I’m not sure I could pinpoint this, but about 20 years ago the phrase “white men” became a putdown — an automatic epithet. I think this was about the same time “dead white males” came into vogue: you know, Shakespeare, Bach, and the rest of them crackers.
One funny thing about the phrase “white men” is that white men often use it, as a putdown. When they do, they seem to exempt themselves. “No, I don’t mean me. Not wonderful me. I mean those other guys, the bad ones.”
I thought of this when reading this item in the Daily Caller. Harry Reid, the Senate majority leader, said that the Hobby Lobby case was decided by “five white men.” As the article points out, one of the five justices whom Reid disdains is Clarence Thomas.
In all honesty, I wonder whether Reid regards Thomas as white, for political purposes. Thomas is a conservative. In Reid’s mind, could he be black? When he last ran for election, in 2010, Reid said, “I don’t know how anyone of Hispanic heritage could be a Republican, okay? Do I need to say more?” Not really. We get it.
You may recall how Reid described Barack Obama’s promise as a vote-getter. This was in the 2008 cycle. The majority leader noted that Obama was a “light-skinned” candidate “with no Negro dialect, unless he wanted to have one.” By those standards, would Clarence Thomas make it on the campaign trail? He is not light-skinned. I believe he grew up speaking Gullah, and that probably qualifies as a “Negro dialect.”
Anyway . . .
In no area is America weirder than in the area of race. You sometimes hear that race is a “social construct.” This argument gets a lot of sympathy from me.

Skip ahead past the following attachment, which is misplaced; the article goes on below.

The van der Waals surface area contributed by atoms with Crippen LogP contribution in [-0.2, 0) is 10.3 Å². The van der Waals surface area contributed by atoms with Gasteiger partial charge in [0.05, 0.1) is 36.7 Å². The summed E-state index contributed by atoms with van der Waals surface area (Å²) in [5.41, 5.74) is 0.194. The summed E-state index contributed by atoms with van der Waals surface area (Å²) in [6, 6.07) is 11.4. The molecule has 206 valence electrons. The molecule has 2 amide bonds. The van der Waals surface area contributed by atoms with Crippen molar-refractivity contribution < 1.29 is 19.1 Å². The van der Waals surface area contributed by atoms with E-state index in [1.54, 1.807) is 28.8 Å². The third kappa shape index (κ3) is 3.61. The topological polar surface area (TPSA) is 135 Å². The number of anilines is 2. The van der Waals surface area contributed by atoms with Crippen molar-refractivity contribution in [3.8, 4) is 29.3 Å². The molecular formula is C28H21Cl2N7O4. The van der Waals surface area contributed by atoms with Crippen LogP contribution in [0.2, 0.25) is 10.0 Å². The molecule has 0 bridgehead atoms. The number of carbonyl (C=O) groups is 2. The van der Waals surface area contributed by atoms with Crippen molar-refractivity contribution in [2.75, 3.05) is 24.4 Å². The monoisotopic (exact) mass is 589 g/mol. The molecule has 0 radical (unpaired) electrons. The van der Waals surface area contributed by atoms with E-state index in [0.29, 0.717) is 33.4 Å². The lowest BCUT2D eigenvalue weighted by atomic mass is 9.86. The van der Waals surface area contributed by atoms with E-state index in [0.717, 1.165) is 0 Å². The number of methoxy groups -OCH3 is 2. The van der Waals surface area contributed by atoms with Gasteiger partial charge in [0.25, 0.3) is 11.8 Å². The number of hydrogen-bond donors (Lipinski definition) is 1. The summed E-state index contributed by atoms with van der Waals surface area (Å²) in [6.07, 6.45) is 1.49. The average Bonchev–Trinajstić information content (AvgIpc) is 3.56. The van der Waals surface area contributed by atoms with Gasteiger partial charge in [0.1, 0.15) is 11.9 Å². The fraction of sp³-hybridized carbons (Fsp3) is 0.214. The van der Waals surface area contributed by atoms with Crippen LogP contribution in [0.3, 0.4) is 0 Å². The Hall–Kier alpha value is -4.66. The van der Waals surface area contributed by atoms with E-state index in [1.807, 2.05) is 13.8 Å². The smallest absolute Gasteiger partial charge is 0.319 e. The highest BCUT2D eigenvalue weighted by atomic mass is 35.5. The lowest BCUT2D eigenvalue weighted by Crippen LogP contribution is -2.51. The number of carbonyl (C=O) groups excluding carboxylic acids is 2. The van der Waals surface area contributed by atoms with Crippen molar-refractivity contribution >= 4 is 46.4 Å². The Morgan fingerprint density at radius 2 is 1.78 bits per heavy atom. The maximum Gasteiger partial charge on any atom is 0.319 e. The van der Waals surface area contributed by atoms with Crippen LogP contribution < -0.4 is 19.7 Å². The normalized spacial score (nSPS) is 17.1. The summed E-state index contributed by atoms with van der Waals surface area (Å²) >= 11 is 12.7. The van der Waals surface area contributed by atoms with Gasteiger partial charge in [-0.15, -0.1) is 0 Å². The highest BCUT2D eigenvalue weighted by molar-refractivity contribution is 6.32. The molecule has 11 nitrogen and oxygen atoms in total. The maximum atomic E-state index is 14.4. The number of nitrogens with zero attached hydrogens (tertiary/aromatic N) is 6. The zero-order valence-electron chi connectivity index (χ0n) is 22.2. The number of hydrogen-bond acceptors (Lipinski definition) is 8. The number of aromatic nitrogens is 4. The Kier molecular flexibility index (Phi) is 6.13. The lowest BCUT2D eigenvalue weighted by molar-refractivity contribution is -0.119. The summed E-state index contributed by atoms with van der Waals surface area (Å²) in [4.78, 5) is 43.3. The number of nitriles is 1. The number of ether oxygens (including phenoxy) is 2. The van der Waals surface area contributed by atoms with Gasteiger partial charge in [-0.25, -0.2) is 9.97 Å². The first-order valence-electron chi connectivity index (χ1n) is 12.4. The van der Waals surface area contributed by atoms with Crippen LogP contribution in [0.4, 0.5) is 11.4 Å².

I’ve told this story before on this site, but will again. One of the strangest political races I ever witnessed was a Detroit mayoral race. It pitted a woman named Sharon McPhail against Dennis Archer, the eventual winner. Now, McPhail was light-skinned (as Reid would say), and I believe she had freckles. About “Negro dialect,” I’m not sure. Archer was darker (as long as we’re doing gradations). And McPhail campaigned as the “black” candidate, trying to out-black Archer all the way. Her charge was that he was too moderate — not “black” enough.
I’m glad she lost.
By the way, the best part about Reid’s 2010 statement that “I don’t know how anyone of Hispanic heritage could be a Republican, okay?” That was just before a Hispanic Republican, Brian Sandoval, was elected governor of Reid’s state, Nevada. And the Democrat he beat — was Reid’s own son, Rory.
It’s bad enough when the Senate majority leader abuses his position to vilify Charles and David Koch. When he goes racial, he is at his absolute worst.
A final word about Reid’s most recent stunt. Talking about Hobby Lobby, he said that “women’s lives” should not be determined by “five white men.” If the issue is men versus women — which is of course asinine — why add the word “white”? Why bring race into it? Because the phrase “white men” trips naturally off the lips of people such as Reid. Race is the special poison that weakens America — that sickens its brain — time after time.